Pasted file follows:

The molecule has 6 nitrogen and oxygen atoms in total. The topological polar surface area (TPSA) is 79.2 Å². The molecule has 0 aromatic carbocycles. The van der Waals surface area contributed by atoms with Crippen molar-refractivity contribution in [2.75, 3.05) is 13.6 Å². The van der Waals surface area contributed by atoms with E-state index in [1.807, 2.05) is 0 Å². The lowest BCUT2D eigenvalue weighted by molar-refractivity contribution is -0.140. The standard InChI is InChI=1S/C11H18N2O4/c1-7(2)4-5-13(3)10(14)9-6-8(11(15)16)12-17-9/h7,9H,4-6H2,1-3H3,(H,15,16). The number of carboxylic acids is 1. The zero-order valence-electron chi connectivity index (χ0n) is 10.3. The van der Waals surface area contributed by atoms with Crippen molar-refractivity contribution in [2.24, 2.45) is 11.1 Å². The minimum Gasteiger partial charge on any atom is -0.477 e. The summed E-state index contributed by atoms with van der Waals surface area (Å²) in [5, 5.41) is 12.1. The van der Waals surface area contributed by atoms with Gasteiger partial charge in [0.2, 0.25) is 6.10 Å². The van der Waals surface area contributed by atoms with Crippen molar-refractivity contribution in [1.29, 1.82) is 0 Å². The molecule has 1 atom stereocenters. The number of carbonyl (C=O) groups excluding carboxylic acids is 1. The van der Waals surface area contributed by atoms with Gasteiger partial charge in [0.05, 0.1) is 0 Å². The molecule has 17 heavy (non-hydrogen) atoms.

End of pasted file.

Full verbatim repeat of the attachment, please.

The molecule has 6 nitrogen and oxygen atoms in total. The topological polar surface area (TPSA) is 79.2 Å². The molecule has 0 aromatic carbocycles. The van der Waals surface area contributed by atoms with Crippen molar-refractivity contribution in [2.75, 3.05) is 13.6 Å². The van der Waals surface area contributed by atoms with E-state index in [1.807, 2.05) is 0 Å². The lowest BCUT2D eigenvalue weighted by molar-refractivity contribution is -0.140. The standard InChI is InChI=1S/C11H18N2O4/c1-7(2)4-5-13(3)10(14)9-6-8(11(15)16)12-17-9/h7,9H,4-6H2,1-3H3,(H,15,16). The number of carboxylic acids is 1. The zero-order valence-electron chi connectivity index (χ0n) is 10.3. The van der Waals surface area contributed by atoms with Crippen molar-refractivity contribution in [2.24, 2.45) is 11.1 Å². The minimum Gasteiger partial charge on any atom is -0.477 e. The summed E-state index contributed by atoms with van der Waals surface area (Å²) in [5, 5.41) is 12.1. The van der Waals surface area contributed by atoms with Gasteiger partial charge in [0.2, 0.25) is 6.10 Å². The van der Waals surface area contributed by atoms with Crippen molar-refractivity contribution in [1.29, 1.82) is 0 Å². The molecule has 1 atom stereocenters. The number of carbonyl (C=O) groups excluding carboxylic acids is 1. The van der Waals surface area contributed by atoms with Gasteiger partial charge in [0.05, 0.1) is 0 Å². The molecule has 17 heavy (non-hydrogen) atoms.